The 3rd Arkansas Infantry Regiment was formed in June of 1861 in Virginia from volunteers who had made their way there. It was the only Arkansas regiment to serve in the eastern theater. The 3rd Arkansas Infantry served until it was surrendered by Lee at Appomattox. It mustered a total of 1,353 men during the Civil War. The regiment is honored by a monument on the Gettysburg Battlefield.
|June||Organized at Lynchburg, Virginia|
|July 5||Mustered into Confederate service “for three years or during the war” under Colonel Albert Rust. Lieutenant Colonel Seth M. Barton (West Point Class of 1849) was a Virginian and West Point graduate assigned to the regiment. Vannoy Hartog Manning, an Arkansas lawyer, was the major.|
|September 11 – 17||
Cheat Mountain Campaign
|March 4||Colonel Rust was promoted to Brigadier General and transferred to the Western Theater. Lieutenant Colonel Barton was also promoted to Brigadier General.|
|March 11||Major Manning was promoted to Colonel. Captain William H. Tebbs of Company A was promoted to lieutenant colonel and Captain James H. Capers of Company B was promoted to major.|
|April 23||Major Capers resigned and Captain Robert S. Taylor of Company D was promoted to major.|
|May 31 – June 1||Batle of Seven Pines (Fair Oaks)|
|June – July||
Seven Day’s Battles
|July 18||The 133 survivors of the 2nd Arkansas Infantry Battalion were merged into the regiment|
|Greenbriar campaign – 15 casualties|
The regiment suffered 182 casualties during the campaign.
Colonel Manning was wounded commanded the brigade while Captain John Reedy led the regiment, which fought in the Sunken Road. Companies A and L were almost wiped out.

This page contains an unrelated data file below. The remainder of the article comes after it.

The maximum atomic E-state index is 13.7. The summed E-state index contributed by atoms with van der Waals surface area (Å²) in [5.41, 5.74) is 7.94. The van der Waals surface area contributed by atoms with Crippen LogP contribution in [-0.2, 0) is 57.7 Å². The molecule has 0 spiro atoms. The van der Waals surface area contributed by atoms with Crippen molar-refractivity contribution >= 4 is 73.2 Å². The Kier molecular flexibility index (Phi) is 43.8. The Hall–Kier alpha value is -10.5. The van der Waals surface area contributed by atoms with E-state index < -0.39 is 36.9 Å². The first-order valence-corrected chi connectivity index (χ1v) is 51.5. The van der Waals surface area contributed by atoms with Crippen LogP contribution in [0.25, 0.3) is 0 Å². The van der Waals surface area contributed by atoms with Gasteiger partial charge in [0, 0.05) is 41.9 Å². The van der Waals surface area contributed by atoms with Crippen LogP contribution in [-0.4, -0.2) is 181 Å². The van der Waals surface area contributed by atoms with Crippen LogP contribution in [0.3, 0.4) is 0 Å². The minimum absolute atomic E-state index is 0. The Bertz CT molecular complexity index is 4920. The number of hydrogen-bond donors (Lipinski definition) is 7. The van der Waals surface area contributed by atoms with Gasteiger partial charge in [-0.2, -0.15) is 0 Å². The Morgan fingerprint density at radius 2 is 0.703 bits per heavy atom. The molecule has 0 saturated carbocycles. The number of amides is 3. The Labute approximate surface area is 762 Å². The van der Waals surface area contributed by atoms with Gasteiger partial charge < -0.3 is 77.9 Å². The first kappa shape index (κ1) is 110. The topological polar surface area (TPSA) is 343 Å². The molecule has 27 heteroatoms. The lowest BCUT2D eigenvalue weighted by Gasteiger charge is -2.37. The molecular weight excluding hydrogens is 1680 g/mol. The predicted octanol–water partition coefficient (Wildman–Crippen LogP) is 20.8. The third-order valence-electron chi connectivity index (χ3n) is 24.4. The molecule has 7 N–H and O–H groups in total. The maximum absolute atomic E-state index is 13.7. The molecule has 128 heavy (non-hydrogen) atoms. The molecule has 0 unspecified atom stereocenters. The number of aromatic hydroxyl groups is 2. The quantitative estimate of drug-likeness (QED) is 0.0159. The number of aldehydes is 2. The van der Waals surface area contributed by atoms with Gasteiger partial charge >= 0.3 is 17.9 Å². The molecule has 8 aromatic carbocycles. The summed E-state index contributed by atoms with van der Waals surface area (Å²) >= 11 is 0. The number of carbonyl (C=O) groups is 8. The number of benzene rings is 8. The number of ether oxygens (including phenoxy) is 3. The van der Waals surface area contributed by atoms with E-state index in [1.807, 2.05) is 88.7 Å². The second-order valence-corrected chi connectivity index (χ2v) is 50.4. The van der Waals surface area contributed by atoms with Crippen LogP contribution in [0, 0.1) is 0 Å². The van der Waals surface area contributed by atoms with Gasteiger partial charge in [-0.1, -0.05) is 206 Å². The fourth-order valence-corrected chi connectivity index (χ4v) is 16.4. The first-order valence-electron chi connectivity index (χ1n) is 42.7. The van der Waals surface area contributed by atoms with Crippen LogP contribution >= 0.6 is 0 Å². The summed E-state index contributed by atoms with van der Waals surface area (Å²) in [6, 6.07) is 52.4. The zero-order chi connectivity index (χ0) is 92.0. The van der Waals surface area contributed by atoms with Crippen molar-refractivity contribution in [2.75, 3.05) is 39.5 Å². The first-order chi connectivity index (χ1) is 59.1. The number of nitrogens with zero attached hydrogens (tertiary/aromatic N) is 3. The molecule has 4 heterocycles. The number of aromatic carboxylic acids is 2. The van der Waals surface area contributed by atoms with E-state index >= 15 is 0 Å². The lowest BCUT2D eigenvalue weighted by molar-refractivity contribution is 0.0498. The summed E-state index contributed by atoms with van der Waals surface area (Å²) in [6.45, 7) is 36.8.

From the first of two markers for Manning’s Brigade on the Antietam battlefield:
Manning’s Brigade reached Sharpsburg on the afternoon of September 16 and was held in reserve until daybreak of the 17th, when it took position opposite Snavely’s Ford on the Antietam, one and a half miles from town. Between 8 and 9 A.M., it moved to the left and supported McLaws in his attack on the enemy in the West Woods. Arriving on the rise of ground 300 yards west of this point, the 3d Arkansas and 27th North Carolina formed to hold the open space between the West Woods and the left of D.H. Hill’s Division east of this road. The remainder of the Brigade advanced on the right of Ransom’s Brigade to and beyond the road at the Dunkard Church, where it was repulsed. The 3d Arkansas and 27th North Carolina co-operated in expelling Greene’s Division from the woods about the church, after which they crossed the road and advanced through the fields to the east, but were repulsed and resumed their original position and were not again engaged.
From the second of two markers for Manning’s Brigade on the Antietam battlefield:
(September 17, 1862.)